On Thursday, Oct. 10, the administration learned of the death of Samuel Freeling, an undergraduate in the College. Freeling was found in his off-campus apartment, and University officials cited that his death did not appear to involve foul play. President Seligman sent a newsletter out to all students informing them of the incident.

Freeling was a senior pursuing a business major. He was 21-years old.

Senior John Bernstein, friend and former Track & Field teammate with Freeling, expressed how exceptional of an individual Freeling was.

“Sam was a gifted runner and student, but at the same time humble in both these areas and always eager to improve,” he said. “On and off the track, he was one of the most supportive individuals I’ve met.”

On Saturday, October 16, the University flag flew at half-staff in honor of Freeling. His funeral was held last week in Great Valley, N.Y. Moreover, a track in his hometown will be dedicated in his honor.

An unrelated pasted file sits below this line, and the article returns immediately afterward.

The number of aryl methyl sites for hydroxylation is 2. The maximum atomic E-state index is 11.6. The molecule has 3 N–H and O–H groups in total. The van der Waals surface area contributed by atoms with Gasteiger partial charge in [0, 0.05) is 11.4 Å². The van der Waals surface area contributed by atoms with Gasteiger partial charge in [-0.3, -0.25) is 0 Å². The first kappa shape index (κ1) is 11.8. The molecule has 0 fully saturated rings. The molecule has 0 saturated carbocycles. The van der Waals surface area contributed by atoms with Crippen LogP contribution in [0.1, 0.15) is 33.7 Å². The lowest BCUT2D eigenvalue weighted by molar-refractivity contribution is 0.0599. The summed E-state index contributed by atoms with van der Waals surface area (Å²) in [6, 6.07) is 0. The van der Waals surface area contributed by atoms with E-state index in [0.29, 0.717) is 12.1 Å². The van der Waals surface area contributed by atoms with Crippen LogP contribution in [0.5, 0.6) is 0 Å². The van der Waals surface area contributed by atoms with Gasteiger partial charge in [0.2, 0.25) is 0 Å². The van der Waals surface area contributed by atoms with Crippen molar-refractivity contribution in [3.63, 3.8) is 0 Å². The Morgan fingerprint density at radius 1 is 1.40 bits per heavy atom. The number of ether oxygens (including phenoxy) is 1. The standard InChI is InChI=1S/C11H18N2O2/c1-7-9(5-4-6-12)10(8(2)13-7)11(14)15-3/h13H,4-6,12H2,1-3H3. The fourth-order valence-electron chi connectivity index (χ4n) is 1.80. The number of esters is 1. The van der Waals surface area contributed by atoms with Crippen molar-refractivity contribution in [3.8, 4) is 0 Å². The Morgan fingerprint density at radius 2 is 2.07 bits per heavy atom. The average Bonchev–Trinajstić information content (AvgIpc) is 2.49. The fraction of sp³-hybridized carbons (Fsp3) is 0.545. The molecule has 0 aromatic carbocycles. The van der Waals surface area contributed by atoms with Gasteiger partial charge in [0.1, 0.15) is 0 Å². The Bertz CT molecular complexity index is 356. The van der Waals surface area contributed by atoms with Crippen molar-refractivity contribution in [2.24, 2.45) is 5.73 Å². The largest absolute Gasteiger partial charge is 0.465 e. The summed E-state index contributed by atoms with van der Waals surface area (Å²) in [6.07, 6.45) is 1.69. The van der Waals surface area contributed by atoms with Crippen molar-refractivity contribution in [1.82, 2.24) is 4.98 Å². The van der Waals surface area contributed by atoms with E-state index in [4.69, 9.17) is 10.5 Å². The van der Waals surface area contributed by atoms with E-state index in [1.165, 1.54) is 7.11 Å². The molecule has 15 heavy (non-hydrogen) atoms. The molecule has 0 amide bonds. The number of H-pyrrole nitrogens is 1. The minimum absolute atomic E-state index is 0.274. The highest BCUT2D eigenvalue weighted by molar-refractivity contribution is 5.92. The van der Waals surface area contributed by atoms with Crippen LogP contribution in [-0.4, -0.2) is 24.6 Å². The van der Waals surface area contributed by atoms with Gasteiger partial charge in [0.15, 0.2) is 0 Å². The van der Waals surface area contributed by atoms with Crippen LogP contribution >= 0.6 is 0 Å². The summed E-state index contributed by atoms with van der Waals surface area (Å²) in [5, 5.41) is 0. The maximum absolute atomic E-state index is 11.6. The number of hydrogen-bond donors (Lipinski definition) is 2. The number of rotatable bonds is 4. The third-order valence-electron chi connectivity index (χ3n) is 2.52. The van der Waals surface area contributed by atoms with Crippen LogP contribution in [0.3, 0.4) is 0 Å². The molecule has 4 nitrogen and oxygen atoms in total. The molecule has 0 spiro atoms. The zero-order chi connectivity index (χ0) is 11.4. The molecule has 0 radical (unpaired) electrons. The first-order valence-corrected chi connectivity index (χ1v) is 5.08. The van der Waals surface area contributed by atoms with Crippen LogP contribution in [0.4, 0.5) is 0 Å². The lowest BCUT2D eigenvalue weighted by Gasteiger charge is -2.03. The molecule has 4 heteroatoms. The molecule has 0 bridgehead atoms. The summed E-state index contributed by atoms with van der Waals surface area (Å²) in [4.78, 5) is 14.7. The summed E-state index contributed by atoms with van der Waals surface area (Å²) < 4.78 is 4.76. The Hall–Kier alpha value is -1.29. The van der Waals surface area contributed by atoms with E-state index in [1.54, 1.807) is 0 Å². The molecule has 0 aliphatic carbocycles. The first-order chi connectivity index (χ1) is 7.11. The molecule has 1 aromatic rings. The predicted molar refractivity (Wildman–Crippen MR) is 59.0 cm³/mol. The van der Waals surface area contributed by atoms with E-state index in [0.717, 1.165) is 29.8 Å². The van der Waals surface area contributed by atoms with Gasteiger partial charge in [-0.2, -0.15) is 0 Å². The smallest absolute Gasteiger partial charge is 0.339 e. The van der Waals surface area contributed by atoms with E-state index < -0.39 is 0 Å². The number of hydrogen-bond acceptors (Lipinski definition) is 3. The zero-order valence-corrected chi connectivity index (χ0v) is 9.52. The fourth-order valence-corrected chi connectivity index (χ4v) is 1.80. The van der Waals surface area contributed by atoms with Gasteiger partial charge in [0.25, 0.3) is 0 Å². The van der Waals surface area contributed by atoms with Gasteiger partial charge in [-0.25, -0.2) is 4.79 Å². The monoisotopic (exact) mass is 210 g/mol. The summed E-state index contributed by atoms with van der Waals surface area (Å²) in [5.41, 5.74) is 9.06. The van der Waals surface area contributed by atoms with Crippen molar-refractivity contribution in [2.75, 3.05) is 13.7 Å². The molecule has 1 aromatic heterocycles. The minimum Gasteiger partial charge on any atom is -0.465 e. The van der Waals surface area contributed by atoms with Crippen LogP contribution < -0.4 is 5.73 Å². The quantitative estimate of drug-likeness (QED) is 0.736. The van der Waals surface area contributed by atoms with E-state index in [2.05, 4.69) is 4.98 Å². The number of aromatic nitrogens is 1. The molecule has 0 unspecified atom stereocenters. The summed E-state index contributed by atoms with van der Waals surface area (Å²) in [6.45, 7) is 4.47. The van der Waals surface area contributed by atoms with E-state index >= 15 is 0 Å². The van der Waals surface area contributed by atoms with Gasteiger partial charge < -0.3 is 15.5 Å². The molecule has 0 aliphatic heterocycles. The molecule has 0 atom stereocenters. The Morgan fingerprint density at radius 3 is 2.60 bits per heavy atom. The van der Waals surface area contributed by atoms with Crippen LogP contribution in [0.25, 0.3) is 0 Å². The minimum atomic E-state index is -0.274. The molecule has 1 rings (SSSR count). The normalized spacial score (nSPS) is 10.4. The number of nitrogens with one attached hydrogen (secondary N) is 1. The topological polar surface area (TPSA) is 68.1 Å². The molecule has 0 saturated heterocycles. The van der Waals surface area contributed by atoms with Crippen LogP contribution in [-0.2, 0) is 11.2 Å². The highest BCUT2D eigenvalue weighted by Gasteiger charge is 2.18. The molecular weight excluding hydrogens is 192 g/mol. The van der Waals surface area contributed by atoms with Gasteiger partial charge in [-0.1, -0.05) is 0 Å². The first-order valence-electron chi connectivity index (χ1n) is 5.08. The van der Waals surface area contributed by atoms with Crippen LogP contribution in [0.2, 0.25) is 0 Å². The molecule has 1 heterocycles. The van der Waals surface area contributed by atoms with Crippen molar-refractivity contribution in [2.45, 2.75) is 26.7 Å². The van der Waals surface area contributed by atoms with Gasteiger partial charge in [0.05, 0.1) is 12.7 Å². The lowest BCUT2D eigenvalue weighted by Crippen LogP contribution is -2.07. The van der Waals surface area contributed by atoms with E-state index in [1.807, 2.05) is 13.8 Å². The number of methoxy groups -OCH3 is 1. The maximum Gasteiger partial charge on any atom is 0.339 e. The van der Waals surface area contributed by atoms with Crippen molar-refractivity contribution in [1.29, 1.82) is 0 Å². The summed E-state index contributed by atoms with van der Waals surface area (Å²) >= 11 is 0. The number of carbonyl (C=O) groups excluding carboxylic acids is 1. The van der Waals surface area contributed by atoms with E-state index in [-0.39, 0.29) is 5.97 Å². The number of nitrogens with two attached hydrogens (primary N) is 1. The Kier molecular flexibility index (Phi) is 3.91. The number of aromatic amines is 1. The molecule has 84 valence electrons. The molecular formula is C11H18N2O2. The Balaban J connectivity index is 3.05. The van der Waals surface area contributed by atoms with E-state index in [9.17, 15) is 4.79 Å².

Following the tragedy, the administration sent a statement to students following up with information regarding ways in which members of the community can respond to the news. They expressed the importance of making use of the CARE Network, a program which exists to identify students who may be experiencing trouble.

In addition, students may contact Denise Yarbrough, Director of Religious and Spiritual Life, if they wish to organize a remembrance service or program — Freeling’s parents expressed interest in attending such an event.

Hinson is a member of the class of 2016.



UR Baseball beats Hamilton and RIT

Yellowjackets baseball beat Hamilton College on Tuesday and RIT on Friday to the scores of 11–4 and 7–4, respectively.

Hippo Campus’ D-Day show was to “Ride or Die” for

Hippo Campus’ performance was a well-needed break from the craze of finals, and just as memorable as their name would suggest.

Colin’s Review Rundown: Future and Metro Boomin, Lizzy McAlpine, Benson Boone, Civerous

Is it bad? Definitely not! But I found myself continually checking my phone to see how many tracks were left.